Junot Díaz
It had been startling and disappointing to me to find out that story books had been written by people, that books were not natural wonders, coming up of themselves like grass. Yet regardless of where they come from, I cannot remember a time when I was not in love with them -- with the books themselves, cover and binding and the paper they were printed on, with their smell and their weight and with their possession in my arms, captured and carried off to myself. Still illiterate, I was ready for them, committed to all the reading I could give them ...
Eudora Welty (One Writer's Beginnings)
It's a bizarre but wonderful feeling, to arrive dead center of a target you didn't even know you were aiming for.
Lois McMaster Bujold
Create. Not for the money. Not for the fame. Not for the recognition. But for the pure joy of creating something and sharing it.
Ernest Barbaric
Dive again and again into the river of uncertainty. Create in the dark, only then can you recognize the light.
Jyrki Vainonen
All I'm writing is just what I feel, that's all. I just keep it almost naked. And probably the words are so bland.
Jimi Hendrix
Writing is like talking to yourself, just in a way that makes it look like you're not crazy!
Mary Kate
This is the other secret that real artists know and wannabe writers don’t. When we sit down each day and do our work, power concentrates around us. The Muse takes note of our dedication. She approves. We have earned favor in her sight. When we sit down and work, we become like a magnetized rod that attracts iron filings. Ideas come. Insights accrete.
Steven Pressfield (The War of Art: Winning the Inner Creative Battle)
The professor leaned forward. “But there’s nothing more profound than creating something out of nothing.” Her lovely face turned fierce. “Think about it Cath. That’s what makes a god—or a mother. There’s nothing more intoxicating than creating something from nothing. Creating something from yourself.
Rainbow Rowell (Fangirl)
My life will be the best illustration of all my work.
Hans Christian Andersen (The Fairy Tale of My Life: An Autobiography)
The problem is acceptance, which is something we're taught not to do. We're taught to improve uncomfortable situations, to change things, alleviate unpleasant feelings. But if you accept the reality that you have been given- that you are not in a productive creative period- you free yourself to begin filling up again.
Anne Lamott (Bird by Bird: Some Instructions on Writing and Life)
In your reading, find books to improve your color sense, your sense of shape and size in the world.
Ray Bradbury (Zen in the Art of Writing: Essays on Creativity)
i write because it is the only way i can reach you.
Sanober Khan
The discipline of creation, be it to paint, compose, write, is an effort towards wholeness.
Madeleine L'Engle (Walking on Water: Reflections on Faith and Art)
You don't write a novel out of sheer pity any more than you blow a safe out of a vague longing to be rich. A certain ruthlessness and a sense of alienation from society is as essential to creative writing as it is to armed robbery.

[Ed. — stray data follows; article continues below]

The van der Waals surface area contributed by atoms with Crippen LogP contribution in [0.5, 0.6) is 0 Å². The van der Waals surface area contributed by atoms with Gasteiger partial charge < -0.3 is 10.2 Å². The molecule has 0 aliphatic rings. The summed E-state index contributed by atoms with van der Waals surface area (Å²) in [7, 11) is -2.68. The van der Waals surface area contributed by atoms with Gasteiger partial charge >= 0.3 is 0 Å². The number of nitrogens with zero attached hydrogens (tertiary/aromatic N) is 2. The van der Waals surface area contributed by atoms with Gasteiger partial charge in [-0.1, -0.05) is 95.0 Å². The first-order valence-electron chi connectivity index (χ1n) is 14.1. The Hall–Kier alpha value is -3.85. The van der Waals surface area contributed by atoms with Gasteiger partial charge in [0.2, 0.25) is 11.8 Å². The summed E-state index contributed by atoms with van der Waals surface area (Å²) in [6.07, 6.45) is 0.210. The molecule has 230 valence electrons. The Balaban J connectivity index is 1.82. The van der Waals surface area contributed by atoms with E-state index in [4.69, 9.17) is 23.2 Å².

Nelson Algren (Nonconformity: Writing on Writing)
The best advice is not to write what you know, it’s to write what you like. Write the kind of story you like best—write the story you want to read. The same principle applies to your life and your career:
Austin Kleon (Steal Like an Artist: 10 Things Nobody Told You About Being Creative)
I wear the universe backwards. I imagine putting stars in my coffee, and sugar in the sky. I imagine going fishing in clouds, and watching the sun hide behind lakes. I'm too busy dancing with my imagination to even tip toe with reality for a second. They say I'm going mad. They're right.
D. Antoinette Foy
When I used to teach creative writing, I would tell the students to make their characters want something right away.
Kurt Vonnegut Jr.
I've seen women insist on cleaning everything in the house before they could sit down to write... and you know it's a funny thing about housecleaning... it never comes to an end. Perfect way to stop a woman. A woman must be careful to not allow over-responsibility (or over-respectabilty) to steal her necessary creative rests, riffs, and raptures. She simply must put her foot down and say no to half of what she believes she "should" be doing. Art is not meant to be created in stolen moments only.
Clarissa Pinkola Estés (Women Who Run With the Wolves: Myths and Stories of the Wild Woman Archetype)
But do you know how old I will be by the time I learn to really play the piano / act / paint / write a decent play?" Yes . . . the same age you will be if you don't.
Julia Cameron (The Artist's Way: A Spiritual Path to Higher Creativity)
Writing is not a matter of time, but a matter or of space. If you don't keep space in your head for writing, you won't write even if you have the time.
Katerina Stoykova Klemer